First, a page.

Well if the rear lens element is 50mm, and the shutter opening is 34.6mm, then I would think that you are suffering light loss, though hard to say if it is eight stops.

Tim Meisburger
3-Sep-2017, 10:16
I think, as someone else mentioned, that you are loading the film backwards. Are you sure you have the emulsion side facing the lens on your homemade holder? Looking through the lens at the film in the holder the notch should be in the upper right corner.

Exposure on LF is exactly the same as MF and 35mm. Exposure doesn't change with format.

TimberwolfII
3-Sep-2017, 12:10
Well if the rear lens element is 50mm, and the shutter opening is 34.6mm, then I would think that you are suffering light loss, though hard to say if it is eight stops worth.

As the picture above shows the light actually has to get through a 25mm hole [I]after[I]the lens aperture, which is part of the lense design, maybe that's an issue?

All I can say about the emulsion is: grooves in top right corner held in the right hand makes the emulsion face towards you, left hand holds the carrier facing upwards and the right hand holds the film with emulsion also facing upwards. Slot the two together and voila!

I'm still not clear how an amount of light going through a hole of say 25mm and hitting say 36 square centimetres (6x6) has the same intensity per unit area as the same amount of light going through a 25mm hole and dispersing itself over 234 square centimetres (13x18cm or 5x8")?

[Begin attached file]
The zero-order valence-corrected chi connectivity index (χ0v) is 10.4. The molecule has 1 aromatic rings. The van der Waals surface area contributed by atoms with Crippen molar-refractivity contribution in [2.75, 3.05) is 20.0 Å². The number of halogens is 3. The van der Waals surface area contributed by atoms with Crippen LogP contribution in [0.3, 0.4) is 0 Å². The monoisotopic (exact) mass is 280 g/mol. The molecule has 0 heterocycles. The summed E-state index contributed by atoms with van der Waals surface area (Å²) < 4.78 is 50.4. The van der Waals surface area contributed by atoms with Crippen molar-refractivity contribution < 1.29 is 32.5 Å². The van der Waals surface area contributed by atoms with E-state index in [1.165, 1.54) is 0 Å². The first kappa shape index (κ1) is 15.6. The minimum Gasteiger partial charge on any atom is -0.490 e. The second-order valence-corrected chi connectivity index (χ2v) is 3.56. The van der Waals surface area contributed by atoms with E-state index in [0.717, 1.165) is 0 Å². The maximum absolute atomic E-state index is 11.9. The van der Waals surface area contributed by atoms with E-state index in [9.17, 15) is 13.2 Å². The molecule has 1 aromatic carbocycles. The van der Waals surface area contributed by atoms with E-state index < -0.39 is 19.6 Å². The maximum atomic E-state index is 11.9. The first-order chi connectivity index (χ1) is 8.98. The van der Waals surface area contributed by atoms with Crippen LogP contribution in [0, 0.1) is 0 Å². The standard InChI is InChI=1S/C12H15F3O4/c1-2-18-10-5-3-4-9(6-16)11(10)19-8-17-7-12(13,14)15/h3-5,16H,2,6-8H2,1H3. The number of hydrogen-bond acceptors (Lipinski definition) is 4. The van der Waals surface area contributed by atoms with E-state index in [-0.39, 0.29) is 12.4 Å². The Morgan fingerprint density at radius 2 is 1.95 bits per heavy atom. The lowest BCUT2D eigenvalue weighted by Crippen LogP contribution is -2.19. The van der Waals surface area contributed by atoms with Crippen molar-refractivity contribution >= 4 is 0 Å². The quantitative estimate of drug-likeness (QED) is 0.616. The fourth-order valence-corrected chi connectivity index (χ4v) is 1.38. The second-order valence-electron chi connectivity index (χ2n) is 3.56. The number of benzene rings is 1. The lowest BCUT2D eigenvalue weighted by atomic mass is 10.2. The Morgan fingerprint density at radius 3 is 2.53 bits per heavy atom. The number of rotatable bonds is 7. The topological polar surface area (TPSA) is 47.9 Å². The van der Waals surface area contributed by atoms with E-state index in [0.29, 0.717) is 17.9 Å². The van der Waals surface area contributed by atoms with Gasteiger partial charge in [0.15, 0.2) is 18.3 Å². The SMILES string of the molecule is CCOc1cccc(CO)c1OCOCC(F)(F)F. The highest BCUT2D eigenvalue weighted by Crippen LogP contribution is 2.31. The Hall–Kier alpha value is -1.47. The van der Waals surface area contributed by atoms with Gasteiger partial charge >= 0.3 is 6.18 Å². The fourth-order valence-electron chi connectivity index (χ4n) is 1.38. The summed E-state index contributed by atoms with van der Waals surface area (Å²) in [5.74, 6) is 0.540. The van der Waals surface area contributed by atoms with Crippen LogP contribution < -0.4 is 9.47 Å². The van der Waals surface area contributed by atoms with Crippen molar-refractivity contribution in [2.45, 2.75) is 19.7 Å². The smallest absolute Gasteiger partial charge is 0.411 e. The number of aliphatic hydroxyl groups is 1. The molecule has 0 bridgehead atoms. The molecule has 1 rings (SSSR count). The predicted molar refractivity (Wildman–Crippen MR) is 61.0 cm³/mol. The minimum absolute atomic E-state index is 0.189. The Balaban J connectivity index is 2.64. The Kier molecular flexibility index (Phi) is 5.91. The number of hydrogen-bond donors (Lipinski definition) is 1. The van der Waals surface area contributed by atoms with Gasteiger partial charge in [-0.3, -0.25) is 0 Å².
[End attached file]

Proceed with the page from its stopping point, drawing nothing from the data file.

Pfsor
3-Sep-2017, 12:30
Buy one and study it. You'll learn more that way than from short random answers to random questions.


Books don't tell you how to trouble shoot, they tell you theory and protocol, what happens when theory and protocol don't work?

I hold with Dan on this one, I have to say. Books will teach you to ask correctly, to look correctly for questions. You start to be cocky on people who give their time to help. I want to be helped as I say, not as you want to help me is selfish and childish.
You cannot learn to cook just asking your nose how it smells.

TimberwolfII
3-Sep-2017, 12:57
I'm really really not trying to be cocky; I've been shooting b&w on and off for thirty years 35mm then MF. I have books and I use them. I'm trying to improve my craft. Because LF facilitates craft it was my next move. I've never come across this phenomenon where the kit seems to be doing something weird. I thought it might be something peculiar to LF so I came here.